First of all, I am not Catholic. I am a religious nut Pentecostal. My father was Catholic until he married my mother. She was a war bride from England, and a Methodist. In those days the Catholic Church required a written pledge from the parties that the children born of such a mixed marriage be raised Catholic. My mother refused to sign so Dad became a Methodist, and so did his parents.
Fast forward about fifty years to Anchorage, Alaska. The Millennium. I had just had a book about King Island published for the second time. The first book was an illustrated history of Paul Tiulana–leader of the King Island people, respected elder, hunter, artist, dancer, and teacher of Eskimo material culture, traditions and values. The story and photographs in that first book, published by the CIRI Foundation, depicted events from the 1920â€™s through the sixties. The community had a resident Catholic priest through those years. Both books featured beautiful photographs of the King Island people, taken in 1938 by a traveling geologist known as the Glacier Priest.
The second book, published ten years later by a major New York educational house, Grolier, told the same story, but was reformatted for sale to school libraries as part of a series of autobiographies. I added some new material, including a picture of John Paul II as he was greeted in Anchorage by King Island women who gave him a Pope parka made of white camouflage cotton lined with white rabbit fur and trimmed in wolverine. Paulâ€™s wife, Clara, was one of the skin sewers in the picture.
For some reason I wanted the book in the papal library. I really liked John Paul II. He seemed to travel everywhere, to care for the whole world. And I felt for the man because he had Parkinsonâ€™s Disease. My mother had Parkinsonâ€™s Disease for 35 years, half her life.
So I dropped by the Catholic Diocese and gave the book to a priest. Promptly I received a call. Archbishop Hurley wanted me to come in and talk with him. Okay.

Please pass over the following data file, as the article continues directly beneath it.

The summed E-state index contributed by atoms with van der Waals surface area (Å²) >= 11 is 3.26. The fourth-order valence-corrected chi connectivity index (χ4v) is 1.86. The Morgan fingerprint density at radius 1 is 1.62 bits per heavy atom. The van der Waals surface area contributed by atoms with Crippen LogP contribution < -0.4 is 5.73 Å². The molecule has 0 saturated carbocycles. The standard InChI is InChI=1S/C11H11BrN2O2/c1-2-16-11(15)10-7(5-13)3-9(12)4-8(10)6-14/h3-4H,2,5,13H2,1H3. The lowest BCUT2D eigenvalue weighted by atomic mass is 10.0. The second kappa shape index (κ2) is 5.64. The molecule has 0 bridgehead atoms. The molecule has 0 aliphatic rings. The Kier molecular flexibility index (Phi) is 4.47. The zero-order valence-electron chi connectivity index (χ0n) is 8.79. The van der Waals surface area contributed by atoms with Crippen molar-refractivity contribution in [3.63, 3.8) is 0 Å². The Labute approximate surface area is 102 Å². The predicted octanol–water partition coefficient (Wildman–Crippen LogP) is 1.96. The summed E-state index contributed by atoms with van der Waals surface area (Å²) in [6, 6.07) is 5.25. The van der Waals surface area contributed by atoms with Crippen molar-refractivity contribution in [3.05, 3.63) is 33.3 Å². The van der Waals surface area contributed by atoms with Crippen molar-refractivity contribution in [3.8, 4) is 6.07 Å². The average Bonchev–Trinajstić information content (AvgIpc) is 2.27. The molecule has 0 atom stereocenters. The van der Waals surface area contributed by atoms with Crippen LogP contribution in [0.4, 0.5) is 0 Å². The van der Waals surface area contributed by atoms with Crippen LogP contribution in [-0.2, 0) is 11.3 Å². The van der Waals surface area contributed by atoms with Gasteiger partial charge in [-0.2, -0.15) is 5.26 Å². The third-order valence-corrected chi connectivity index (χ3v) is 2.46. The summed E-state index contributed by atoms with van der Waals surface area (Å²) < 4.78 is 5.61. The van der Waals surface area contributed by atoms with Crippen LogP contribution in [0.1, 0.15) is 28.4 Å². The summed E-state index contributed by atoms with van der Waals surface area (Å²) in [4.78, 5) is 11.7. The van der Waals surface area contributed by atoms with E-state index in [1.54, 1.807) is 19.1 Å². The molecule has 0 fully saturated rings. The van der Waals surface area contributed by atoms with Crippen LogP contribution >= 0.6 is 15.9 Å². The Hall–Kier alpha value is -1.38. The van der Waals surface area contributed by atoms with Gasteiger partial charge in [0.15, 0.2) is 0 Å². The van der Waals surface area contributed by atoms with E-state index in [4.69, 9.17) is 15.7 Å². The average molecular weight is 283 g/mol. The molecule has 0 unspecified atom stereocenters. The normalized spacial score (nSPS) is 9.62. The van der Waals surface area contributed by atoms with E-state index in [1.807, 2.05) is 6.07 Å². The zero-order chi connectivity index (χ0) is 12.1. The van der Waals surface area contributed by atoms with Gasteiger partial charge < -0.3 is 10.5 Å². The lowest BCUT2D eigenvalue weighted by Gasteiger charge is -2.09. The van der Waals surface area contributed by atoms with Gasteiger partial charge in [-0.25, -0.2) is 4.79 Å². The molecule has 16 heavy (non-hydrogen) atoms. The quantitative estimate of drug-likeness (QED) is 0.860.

His first words were, â€œSo you are the woman who wants to speak to the Pope.â€ I did not know that about myself at the time, but it was true that I had something that I wanted to communicate. I told Archbishop Hurley about my mother. He said that I should write a letter and he would send it to Rome with the book. He knew someone who would know what to do with it.
How do you address the Pope in a letter? Your Holiness. What do you say? I wanted to say something to encourage him. I watched his Millenium address on TV, and I could see him struggling to maintain, just as my mother had struggled. I have seen the real benefit of mere words offered by one person to another suffering from the same frightening condition.
I wrote a one-page letter about the book, referring to King Island as a part of Church history, in touch with Rome on several occasions. As an addendum, I wrote:
- Please excuse me for presuming to mention your health. However, perhaps a few words in the following paragraph may be useful to you.
- My mother had Parkinsonâ€™s disease for thirty-five years, until her death at the age of seventy. She was an inspiration to everyone who knew her because she never complained and she just kept going. Although she fell down once or twice a day, over about twenty years, she did not allow anyone to mention her illness. She would never use a wheelchair. She carried out her duties as a wonderful wife, mother, grandmother and friend right to the last. I cannot attribute her winning attitude to faith in God. It had more to do with her upbringing as an English country girl, I think. But she was certainly blessed by God. I often heard her singing quite happily even though her hands shook and her feet didnâ€™t work right. She found that she needed anti-depressants though, sometimes to counteract effects of the Parkinsonâ€™s drugs.
I delivered the letter and another copy of the book to the Archbishop. Then I forgot about the whole thing because I was busy, packing for a move, closing cases, and getting to know my almost new husband.
I will maintain my familyâ€™s privacy here. Suffice it to say that one sad day a member of my family (not me) was diagnosed with cancer, advanced. I went to the mattresses with prayer, nutrition, study of possible treatments. I read all the books I could find, and I found that books written by patients themselves provided better information than books written by doctors.
Finally the appointment was scheduled wherein the surgeon would announce whether he could do major surgery, or it was too late. Hours before this critical appointment, a strange little envelope came in the mail. It looked like junk mail.
Inside this most undistinguished packaging, a letter folded into quarters began, From the Vatican, November 23, 2000. Issued on stationery of the Secretariat of State, First Section, General Affairs, and signed by Monsignor Pedro Lopez Quintana, Assessor, it read:
The Holy Father was pleased to receive the letter which you and Lillian Tiulana sent to him, together with a copy of your book, The Wise Words of Paul Tiulana. He very much appreciates this thoughtful gesture.
His Holiness assures you both of a remembrance In his prayers. Invoking upon you joy and peace in our Lord Jesus Christ, he cordially imparts his Apostolic Blessing.
It is probably unnecessary to say that the surgery was possible and successful. The cancer has not returned. The whole family was blessed.
Even though I am not Catholic, I keep the letter nearby.